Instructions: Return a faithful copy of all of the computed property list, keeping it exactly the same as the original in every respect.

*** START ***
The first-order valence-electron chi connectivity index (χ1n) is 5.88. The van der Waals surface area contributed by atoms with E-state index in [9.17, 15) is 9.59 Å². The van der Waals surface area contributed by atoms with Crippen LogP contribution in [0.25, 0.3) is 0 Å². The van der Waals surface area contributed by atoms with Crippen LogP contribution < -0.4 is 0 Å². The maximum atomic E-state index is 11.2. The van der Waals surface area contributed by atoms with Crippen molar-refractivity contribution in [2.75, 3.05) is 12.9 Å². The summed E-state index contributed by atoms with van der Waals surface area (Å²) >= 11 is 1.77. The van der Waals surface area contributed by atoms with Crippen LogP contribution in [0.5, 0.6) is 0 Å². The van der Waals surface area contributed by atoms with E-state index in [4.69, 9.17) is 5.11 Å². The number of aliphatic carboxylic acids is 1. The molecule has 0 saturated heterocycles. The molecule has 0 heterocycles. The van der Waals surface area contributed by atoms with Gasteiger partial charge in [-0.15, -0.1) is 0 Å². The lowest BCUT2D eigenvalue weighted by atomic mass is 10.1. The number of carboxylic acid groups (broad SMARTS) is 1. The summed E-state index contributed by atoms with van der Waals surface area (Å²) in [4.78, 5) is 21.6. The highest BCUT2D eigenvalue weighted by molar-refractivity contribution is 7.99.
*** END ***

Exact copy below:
The first-order valence-electron chi connectivity index (χ1n) is 5.88. The van der Waals surface area contributed by atoms with E-state index in [9.17, 15) is 9.59 Å². The van der Waals surface area contributed by atoms with Crippen LogP contribution in [0.25, 0.3) is 0 Å². The van der Waals surface area contributed by atoms with Crippen LogP contribution < -0.4 is 0 Å². The maximum atomic E-state index is 11.2. The van der Waals surface area contributed by atoms with Crippen molar-refractivity contribution in [2.75, 3.05) is 12.9 Å². The summed E-state index contributed by atoms with van der Waals surface area (Å²) >= 11 is 1.77. The van der Waals surface area contributed by atoms with Crippen LogP contribution in [0.5, 0.6) is 0 Å². The van der Waals surface area contributed by atoms with E-state index in [4.69, 9.17) is 5.11 Å². The number of aliphatic carboxylic acids is 1. The molecule has 0 saturated heterocycles. The molecule has 0 heterocycles. The van der Waals surface area contributed by atoms with Gasteiger partial charge in [-0.15, -0.1) is 0 Å². The lowest BCUT2D eigenvalue weighted by atomic mass is 10.1. The number of carboxylic acid groups (broad SMARTS) is 1. The summed E-state index contributed by atoms with van der Waals surface area (Å²) in [4.78, 5) is 21.6. The highest BCUT2D eigenvalue weighted by molar-refractivity contribution is 7.99.